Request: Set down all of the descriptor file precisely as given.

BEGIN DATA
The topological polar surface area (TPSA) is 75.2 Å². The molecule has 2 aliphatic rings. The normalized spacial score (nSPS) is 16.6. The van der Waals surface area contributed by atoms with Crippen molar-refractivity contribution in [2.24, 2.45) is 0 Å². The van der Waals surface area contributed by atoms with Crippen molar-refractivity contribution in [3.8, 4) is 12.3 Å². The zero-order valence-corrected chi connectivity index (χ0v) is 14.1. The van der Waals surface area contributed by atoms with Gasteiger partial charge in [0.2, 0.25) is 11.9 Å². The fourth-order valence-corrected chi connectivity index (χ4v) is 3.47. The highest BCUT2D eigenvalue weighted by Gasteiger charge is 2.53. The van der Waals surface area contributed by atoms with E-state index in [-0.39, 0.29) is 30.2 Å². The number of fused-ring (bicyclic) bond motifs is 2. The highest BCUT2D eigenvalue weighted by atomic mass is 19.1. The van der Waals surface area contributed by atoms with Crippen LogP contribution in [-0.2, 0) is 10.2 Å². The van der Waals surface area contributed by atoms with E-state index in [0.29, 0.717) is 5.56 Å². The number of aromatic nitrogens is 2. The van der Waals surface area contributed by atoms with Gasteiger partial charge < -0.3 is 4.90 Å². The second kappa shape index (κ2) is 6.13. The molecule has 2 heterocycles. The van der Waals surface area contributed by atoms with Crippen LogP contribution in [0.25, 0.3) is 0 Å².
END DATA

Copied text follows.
The topological polar surface area (TPSA) is 75.2 Å². The molecule has 2 aliphatic rings. The normalized spacial score (nSPS) is 16.6. The van der Waals surface area contributed by atoms with Crippen molar-refractivity contribution in [2.24, 2.45) is 0 Å². The van der Waals surface area contributed by atoms with Crippen molar-refractivity contribution in [3.8, 4) is 12.3 Å². The zero-order valence-corrected chi connectivity index (χ0v) is 14.1. The van der Waals surface area contributed by atoms with Gasteiger partial charge in [0.2, 0.25) is 11.9 Å². The fourth-order valence-corrected chi connectivity index (χ4v) is 3.47. The highest BCUT2D eigenvalue weighted by Gasteiger charge is 2.53. The van der Waals surface area contributed by atoms with E-state index in [-0.39, 0.29) is 30.2 Å². The number of fused-ring (bicyclic) bond motifs is 2. The highest BCUT2D eigenvalue weighted by atomic mass is 19.1. The van der Waals surface area contributed by atoms with Crippen LogP contribution in [-0.2, 0) is 10.2 Å². The van der Waals surface area contributed by atoms with E-state index in [0.29, 0.717) is 5.56 Å². The number of aromatic nitrogens is 2. The van der Waals surface area contributed by atoms with Gasteiger partial charge < -0.3 is 4.90 Å². The second kappa shape index (κ2) is 6.13. The molecule has 2 heterocycles. The van der Waals surface area contributed by atoms with Crippen LogP contribution in [0.25, 0.3) is 0 Å².